Organisation at centre of row over sale of Doncaster community building to private business goes into liquidation
A Doncaster organisation which was at the centre of a row over the sale of a major community building to a private business has gone into liquidation.
Barnsley-based accountants Gibson Booth have been appointed to ‘realise the assets’ of Mexborough Community Partnership, which had been criticised by local councillors after it sold its base for £120,000 to a local private businesses, after initially having bought the site with a grant from the Coalfield Regeneration Trust (CRT).
Lawyers for the CRT, which donated £300,000 towards the cost of the purchase of Mexborough Resource Centre, had been looking into the sale.
The liquidator was appointed by the High Court of Justice’s Business and Property Courts in Leeds.
Liquidator Edward Christopher Wetton said he had only just been appointed and was in the process of setting the case up.
He said: “My duties will be to realise the assets.”
Mexborough’s ward councillors, Sean Gibbons, Bev Chapman and Andy Pickering had raised concerns about the sale to Mexborough Business Centre, owned by local businessman Peter Newman, because the building had been bought with a grant to provide a community building.
Sue Phillips, chairman of Mexborough Community Partnership, said of the appointment of the liquidator: “I can’t comment on that at the moment.”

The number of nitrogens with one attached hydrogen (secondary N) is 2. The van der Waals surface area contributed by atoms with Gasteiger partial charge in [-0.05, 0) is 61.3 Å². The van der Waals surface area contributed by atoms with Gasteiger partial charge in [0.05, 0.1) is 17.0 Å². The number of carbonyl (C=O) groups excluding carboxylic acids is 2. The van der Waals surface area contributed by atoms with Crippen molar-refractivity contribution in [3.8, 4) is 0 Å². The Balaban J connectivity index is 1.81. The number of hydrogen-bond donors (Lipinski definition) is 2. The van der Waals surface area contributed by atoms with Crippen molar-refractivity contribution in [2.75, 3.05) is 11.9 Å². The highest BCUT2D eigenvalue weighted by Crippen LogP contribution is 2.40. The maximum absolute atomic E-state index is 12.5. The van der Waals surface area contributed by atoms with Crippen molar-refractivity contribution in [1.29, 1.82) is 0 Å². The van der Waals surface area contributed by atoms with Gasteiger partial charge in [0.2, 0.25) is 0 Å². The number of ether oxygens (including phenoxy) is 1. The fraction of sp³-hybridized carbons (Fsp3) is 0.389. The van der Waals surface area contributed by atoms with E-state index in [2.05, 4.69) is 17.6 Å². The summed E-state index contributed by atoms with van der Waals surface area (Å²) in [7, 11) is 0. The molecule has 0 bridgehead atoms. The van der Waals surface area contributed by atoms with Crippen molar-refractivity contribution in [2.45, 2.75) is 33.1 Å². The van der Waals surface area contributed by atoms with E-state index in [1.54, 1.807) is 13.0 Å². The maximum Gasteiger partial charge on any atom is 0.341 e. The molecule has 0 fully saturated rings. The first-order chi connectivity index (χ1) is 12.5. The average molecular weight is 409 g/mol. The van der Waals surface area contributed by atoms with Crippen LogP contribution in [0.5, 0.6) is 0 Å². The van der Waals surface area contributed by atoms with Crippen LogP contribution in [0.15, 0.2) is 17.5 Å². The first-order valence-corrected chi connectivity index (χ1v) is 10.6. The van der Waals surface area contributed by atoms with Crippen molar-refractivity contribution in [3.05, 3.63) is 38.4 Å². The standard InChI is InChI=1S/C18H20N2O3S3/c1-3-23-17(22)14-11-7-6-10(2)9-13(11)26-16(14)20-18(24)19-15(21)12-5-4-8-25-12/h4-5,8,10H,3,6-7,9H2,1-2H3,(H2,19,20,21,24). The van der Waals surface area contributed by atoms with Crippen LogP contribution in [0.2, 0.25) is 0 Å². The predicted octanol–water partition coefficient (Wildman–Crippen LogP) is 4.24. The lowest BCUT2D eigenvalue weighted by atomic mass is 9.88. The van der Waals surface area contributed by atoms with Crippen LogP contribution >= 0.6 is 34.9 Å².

She previously said MCP Directors felt the deal for the sale was the best they could get, and Mexborough Resource Centre would remain part of the community.
Mexborough Business Centre has been approached for comment.
It added the centre was used for the benefit of the residents of Mexborough, with free training courses in security, forklift work, computers, care work, and construction; and hobby courses like cake decorating.
It stated: “We were approached by Mexborough Community Partnership, that due to financial difficulties with the costs of running the resource centre, were already in the process of seeking a buyer for the centre and were in talks with a London Investment Company, a sale that could have led to the centre to being demolished, redeveloped or left empty for a number of years."